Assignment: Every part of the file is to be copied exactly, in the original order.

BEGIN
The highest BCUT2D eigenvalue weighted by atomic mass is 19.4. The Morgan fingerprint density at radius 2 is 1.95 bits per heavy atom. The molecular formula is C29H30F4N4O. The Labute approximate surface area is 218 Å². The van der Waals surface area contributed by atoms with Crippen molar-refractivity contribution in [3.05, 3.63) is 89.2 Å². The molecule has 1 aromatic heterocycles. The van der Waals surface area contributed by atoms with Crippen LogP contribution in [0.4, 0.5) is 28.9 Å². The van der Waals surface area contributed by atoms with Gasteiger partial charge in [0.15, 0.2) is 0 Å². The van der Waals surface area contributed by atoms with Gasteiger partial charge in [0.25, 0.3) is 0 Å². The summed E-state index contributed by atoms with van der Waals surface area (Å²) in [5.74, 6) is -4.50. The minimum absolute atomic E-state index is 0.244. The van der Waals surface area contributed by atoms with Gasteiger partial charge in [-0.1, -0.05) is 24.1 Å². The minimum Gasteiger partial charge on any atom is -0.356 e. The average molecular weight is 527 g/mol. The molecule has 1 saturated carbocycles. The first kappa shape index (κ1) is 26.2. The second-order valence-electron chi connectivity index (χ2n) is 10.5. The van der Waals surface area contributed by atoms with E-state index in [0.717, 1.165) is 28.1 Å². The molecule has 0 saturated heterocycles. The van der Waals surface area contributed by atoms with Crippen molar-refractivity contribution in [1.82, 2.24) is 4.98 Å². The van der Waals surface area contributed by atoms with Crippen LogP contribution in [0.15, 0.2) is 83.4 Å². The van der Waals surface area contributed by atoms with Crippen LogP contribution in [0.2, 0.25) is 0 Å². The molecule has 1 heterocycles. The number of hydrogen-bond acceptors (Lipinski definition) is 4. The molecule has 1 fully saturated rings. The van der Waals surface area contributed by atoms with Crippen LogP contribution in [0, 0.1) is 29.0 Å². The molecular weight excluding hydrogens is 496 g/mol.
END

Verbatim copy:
The highest BCUT2D eigenvalue weighted by atomic mass is 19.4. The Morgan fingerprint density at radius 2 is 1.95 bits per heavy atom. The molecular formula is C29H30F4N4O. The Labute approximate surface area is 218 Å². The van der Waals surface area contributed by atoms with Crippen molar-refractivity contribution in [3.05, 3.63) is 89.2 Å². The molecule has 1 aromatic heterocycles. The van der Waals surface area contributed by atoms with Crippen LogP contribution in [0.4, 0.5) is 28.9 Å². The van der Waals surface area contributed by atoms with Gasteiger partial charge in [0.15, 0.2) is 0 Å². The van der Waals surface area contributed by atoms with Gasteiger partial charge in [0.25, 0.3) is 0 Å². The summed E-state index contributed by atoms with van der Waals surface area (Å²) in [5.74, 6) is -4.50. The minimum absolute atomic E-state index is 0.244. The van der Waals surface area contributed by atoms with Gasteiger partial charge in [-0.1, -0.05) is 24.1 Å². The minimum Gasteiger partial charge on any atom is -0.356 e. The average molecular weight is 527 g/mol. The molecule has 1 saturated carbocycles. The first kappa shape index (κ1) is 26.2. The second-order valence-electron chi connectivity index (χ2n) is 10.5. The van der Waals surface area contributed by atoms with E-state index in [0.717, 1.165) is 28.1 Å². The molecule has 0 saturated heterocycles. The van der Waals surface area contributed by atoms with Crippen molar-refractivity contribution in [1.82, 2.24) is 4.98 Å². The van der Waals surface area contributed by atoms with Crippen LogP contribution in [0.15, 0.2) is 83.4 Å². The van der Waals surface area contributed by atoms with Crippen LogP contribution in [0.2, 0.25) is 0 Å². The molecule has 1 heterocycles. The number of hydrogen-bond acceptors (Lipinski definition) is 4. The molecule has 1 fully saturated rings. The van der Waals surface area contributed by atoms with Crippen LogP contribution in [0, 0.1) is 29.0 Å². The molecular weight excluding hydrogens is 496 g/mol.